' In the drawings I have shown a number of different constructions of regcnerator, each one of which incorporates the funda mental features of my invention, but it will be readily apparent from a study of the various constructions that the invention is nowise limited to the constructions illustrated, but that many other arrangements may be adopted without departing from the spirit of my invention.

In Fig. 1 Ihave shown in outline the usual relative arrangements of a reverberatory furnace and its complement of regenerators. However, it will be understood that the features of my invention may be used in reghnerators for any desired purposes, and that they are not restricted to regenerators used in connection with reverberatory furnaces.

In Fig. l the reverberatory is designated" by the numeral 10. At each endthcrc are provided a pair of regenerators 11 and 12, usually of different sizes. During one portion of the heating cycle air and gas are directed into the reverberatory through the regenerators at one end and they pass out from the rcverberatory through the regenerators at the other end, while during the other portion of the cycle the operation is reversed so that those regenerators which were heated by the outgoing gases during the first portion 'of the operation give up their heat to the incoming gases during the second portion of the operation. It is customary to provide a separate rcgenerator the checker work communicates by a flue 14 with the furnace, while a passage-way 15 communicates either with the outside air or with the fuel gas, depending upon the particular operation. There are generally provided small spaces both above and below the checker work, so as to permit the gases to find their way through all portions of the checker work; but as a rule the sizes of. such spaces are made comparatively small for the purpose of saving in size of the regenerator. V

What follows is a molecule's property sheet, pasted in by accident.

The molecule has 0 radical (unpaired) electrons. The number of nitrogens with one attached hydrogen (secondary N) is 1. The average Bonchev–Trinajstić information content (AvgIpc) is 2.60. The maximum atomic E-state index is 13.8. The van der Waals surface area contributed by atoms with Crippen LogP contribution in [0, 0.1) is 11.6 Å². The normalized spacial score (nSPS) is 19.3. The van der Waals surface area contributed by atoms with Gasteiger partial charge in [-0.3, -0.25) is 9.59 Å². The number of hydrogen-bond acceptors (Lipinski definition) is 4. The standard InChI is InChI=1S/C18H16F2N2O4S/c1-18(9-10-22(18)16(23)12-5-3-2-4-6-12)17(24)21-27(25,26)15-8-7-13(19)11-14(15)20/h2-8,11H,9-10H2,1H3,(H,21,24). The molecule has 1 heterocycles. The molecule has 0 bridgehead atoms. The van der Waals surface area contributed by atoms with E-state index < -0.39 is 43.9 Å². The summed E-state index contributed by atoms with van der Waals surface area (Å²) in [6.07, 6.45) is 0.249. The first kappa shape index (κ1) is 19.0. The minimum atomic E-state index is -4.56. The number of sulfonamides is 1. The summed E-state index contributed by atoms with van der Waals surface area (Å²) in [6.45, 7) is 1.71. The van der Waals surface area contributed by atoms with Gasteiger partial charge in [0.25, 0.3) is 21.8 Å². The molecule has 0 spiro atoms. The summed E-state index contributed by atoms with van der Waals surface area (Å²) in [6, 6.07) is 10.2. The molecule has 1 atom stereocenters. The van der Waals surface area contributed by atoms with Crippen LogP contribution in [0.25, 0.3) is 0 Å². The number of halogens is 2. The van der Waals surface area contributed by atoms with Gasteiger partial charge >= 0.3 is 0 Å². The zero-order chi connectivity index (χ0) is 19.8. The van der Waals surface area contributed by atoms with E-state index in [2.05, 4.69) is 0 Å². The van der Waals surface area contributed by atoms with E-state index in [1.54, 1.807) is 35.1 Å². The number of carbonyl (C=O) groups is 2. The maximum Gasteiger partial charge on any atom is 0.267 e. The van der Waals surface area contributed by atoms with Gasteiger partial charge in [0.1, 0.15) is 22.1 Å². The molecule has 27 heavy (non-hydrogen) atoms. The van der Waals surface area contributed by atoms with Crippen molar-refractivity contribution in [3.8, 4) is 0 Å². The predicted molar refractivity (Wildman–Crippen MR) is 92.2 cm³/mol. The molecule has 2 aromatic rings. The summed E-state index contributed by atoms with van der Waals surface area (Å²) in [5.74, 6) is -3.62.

In carrying into effect the features ofmy invention I provide suitable constructions in the regenerator at a point between the flueand the checker work so that the flue dust will be readily caught and retained.

On account of the high velocity of the gases as they enter the regenerator, and on account of the high specific gravity of the flue dust itself, there is a tendency for the,

flue dust to resist any change in its direction of movement,'sothat in case the gases are deflected or forced to change their direction there will be a tendency for the flue dust to continue traveling in its initial di rection, and it may therefore be readily trapped by the provision of bafiles or the like for changing the directions of the gases before they enter the checker work.